Published August 01, 2009
The most pressing question of the week was what brands of brew would be quaffed at the White House "beer summit," the presidential peer-mediation between the Harvard prof and the Cambridge cop. Some foodie followers were dismayed to hear that President Obama chose to drink Bud Light, which some dismiss as the very symbol of corporate, mass-produced, flavorless beer-like product.
No one makes a fuss over what brand of coffee is dripping in the White House kitchen. But the quality and nationality of alcoholic drinks bring out high passions.
This is a rather recent obsession. French wines were commonplace at 1600 Pennsylvania up until Lyndon Johnson made drinking American a matter of national pride. He banished the old parlez-vous mouthwash, not only in the president's house, but also at every embassy and government function. The main effect of this was that for years the only fizzy wine in the White House was New York "champagne."
Johnson was rebelling against the worldly chic of the Kennedy years, when Dom Perignon was the house wine. John Kennedy not only liked bubbly, he was a man for Daiquiris and could be found to discuss nuclear deterrence strategy over gin and tonics. But his standard refreshment was beer, and his tastes did not run to the domestic stuff. J.F.K. was a Heineken man.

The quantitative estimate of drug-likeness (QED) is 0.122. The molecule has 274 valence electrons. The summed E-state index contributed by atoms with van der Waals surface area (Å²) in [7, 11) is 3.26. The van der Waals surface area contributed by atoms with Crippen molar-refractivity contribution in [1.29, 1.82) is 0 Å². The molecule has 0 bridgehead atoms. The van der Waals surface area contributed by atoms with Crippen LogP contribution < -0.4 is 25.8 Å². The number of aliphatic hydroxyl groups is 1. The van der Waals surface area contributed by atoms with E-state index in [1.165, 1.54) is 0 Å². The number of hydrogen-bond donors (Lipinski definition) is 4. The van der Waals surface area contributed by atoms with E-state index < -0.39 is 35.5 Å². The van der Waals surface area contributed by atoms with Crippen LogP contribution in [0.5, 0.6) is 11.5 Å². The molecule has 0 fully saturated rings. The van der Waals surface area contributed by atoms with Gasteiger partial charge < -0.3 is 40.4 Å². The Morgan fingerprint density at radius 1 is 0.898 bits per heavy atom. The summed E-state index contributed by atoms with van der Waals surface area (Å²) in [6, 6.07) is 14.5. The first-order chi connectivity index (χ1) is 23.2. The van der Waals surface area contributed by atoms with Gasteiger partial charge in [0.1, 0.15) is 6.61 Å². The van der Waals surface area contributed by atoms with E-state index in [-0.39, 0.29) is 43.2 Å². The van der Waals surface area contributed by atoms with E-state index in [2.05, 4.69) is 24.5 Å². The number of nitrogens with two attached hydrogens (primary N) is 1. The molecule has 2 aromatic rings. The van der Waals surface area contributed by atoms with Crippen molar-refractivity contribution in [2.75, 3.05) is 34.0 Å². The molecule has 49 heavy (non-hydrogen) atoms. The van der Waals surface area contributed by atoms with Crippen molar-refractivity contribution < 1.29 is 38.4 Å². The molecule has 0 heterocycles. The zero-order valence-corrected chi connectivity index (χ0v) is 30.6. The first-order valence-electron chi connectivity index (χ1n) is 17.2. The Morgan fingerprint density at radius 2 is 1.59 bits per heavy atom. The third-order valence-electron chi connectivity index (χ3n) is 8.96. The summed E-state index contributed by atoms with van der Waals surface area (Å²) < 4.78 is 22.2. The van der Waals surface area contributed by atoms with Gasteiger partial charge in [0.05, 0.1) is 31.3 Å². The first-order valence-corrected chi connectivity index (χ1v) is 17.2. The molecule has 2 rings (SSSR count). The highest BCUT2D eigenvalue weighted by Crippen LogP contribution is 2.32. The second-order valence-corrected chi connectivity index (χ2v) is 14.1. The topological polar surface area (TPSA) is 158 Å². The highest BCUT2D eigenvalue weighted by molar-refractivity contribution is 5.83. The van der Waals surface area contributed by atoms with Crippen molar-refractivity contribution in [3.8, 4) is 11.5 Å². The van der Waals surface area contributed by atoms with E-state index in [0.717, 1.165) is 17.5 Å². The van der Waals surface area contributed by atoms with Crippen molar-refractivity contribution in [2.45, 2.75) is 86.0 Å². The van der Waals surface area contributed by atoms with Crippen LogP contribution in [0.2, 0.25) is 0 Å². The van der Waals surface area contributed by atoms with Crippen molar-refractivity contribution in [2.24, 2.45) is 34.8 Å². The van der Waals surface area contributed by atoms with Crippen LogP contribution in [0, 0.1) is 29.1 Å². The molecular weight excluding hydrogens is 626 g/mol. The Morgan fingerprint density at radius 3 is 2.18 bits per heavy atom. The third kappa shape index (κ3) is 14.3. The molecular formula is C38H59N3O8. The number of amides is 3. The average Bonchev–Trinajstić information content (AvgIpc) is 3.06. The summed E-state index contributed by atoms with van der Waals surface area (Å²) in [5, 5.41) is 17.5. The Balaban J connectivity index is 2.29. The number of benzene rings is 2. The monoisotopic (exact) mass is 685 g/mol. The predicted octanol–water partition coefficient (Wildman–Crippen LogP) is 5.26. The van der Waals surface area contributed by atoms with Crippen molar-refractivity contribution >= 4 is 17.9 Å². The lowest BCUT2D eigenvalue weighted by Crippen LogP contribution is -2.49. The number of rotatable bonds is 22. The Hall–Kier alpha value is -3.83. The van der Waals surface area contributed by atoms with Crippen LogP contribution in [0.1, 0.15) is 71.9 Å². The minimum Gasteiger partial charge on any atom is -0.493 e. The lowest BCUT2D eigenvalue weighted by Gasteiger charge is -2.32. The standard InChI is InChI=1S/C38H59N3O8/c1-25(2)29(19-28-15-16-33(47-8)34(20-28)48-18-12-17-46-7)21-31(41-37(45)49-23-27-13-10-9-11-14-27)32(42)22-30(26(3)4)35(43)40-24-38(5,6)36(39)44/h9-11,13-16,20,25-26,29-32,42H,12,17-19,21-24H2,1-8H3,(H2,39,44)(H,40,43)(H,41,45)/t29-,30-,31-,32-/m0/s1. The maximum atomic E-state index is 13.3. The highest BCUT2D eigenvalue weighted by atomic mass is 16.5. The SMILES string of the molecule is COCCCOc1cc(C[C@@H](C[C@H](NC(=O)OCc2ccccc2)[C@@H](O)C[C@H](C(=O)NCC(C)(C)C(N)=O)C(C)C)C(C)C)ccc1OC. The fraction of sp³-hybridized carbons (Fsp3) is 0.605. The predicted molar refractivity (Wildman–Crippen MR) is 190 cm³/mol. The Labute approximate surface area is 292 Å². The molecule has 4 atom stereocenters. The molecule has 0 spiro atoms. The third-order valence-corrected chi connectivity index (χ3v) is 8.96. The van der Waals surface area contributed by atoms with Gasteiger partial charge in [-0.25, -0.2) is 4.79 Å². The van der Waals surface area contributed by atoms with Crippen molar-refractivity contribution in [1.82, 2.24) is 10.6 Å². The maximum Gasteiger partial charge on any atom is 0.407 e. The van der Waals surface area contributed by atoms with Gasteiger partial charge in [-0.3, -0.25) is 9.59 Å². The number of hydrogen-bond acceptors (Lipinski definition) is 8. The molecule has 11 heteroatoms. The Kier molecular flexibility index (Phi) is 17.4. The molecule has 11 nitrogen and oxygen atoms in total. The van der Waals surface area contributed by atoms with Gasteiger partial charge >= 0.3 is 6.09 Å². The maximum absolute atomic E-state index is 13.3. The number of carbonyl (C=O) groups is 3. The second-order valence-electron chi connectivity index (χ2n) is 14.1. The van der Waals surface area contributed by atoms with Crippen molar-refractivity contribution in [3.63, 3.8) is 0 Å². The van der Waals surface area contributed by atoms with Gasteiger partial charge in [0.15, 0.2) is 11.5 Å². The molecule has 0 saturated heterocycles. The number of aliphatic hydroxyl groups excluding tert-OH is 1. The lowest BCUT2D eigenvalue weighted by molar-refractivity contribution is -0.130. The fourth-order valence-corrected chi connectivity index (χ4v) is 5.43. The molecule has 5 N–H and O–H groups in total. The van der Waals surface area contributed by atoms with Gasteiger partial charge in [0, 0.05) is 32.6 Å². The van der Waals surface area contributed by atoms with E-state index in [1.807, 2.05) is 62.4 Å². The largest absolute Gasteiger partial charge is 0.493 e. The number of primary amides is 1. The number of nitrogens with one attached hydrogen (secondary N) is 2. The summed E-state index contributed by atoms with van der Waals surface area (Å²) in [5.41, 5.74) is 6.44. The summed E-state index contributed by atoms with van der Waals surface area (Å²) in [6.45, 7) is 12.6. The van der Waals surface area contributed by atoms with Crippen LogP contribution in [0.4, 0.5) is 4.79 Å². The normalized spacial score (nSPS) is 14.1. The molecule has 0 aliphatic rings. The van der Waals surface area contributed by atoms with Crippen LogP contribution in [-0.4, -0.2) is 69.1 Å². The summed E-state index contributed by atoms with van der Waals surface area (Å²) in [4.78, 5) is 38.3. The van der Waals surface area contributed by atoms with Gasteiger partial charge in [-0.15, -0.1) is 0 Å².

Oh for the days when there would have been a beer that the president served without a lot of fussy fuss over who wanted exactly what.
Say what you will about the advisability of Thursday's "beer summit," but one thing was clear: It was the most momentous moment for White House suds in three-quarters of a century.
The last time the question of presidential beer was considered quite so newsworthy came in spring of 1933, when President Franklin D. Roosevelt acted to make 3.2 beer legal, setting the stage for the elimination of Prohibition altogether. At the stroke of midnight, April 7, beer started flowing, and within minutes a shiny new truck from Washington's Abner-Drury Brewery was hurtling down a rain-slick Pennsylvania Ave, led by an escort of motorcycle cops. Inside the truck were two cases of freshly brewed beer; outside was a banner proclaiming, "President Roosevelt, the first real beer is yours!" Other beer makers were quick to follow suit. No dummy, F.D.R. had the bottles distributed to the thirsty gentlemen of the press.
Theodore Roosevelt, by contrast, did not drink beer. We know this because we have his testimony, under oath: "I do not drink beer," T.R. told the jury in the little burg of Ishpeming, Mich., nearly a century ago.
There have been teetotalers in office, but the great presidential beer villain, of course, was Woodrow Wilson who, during World War I, signed a law shutting down the nation's breweries.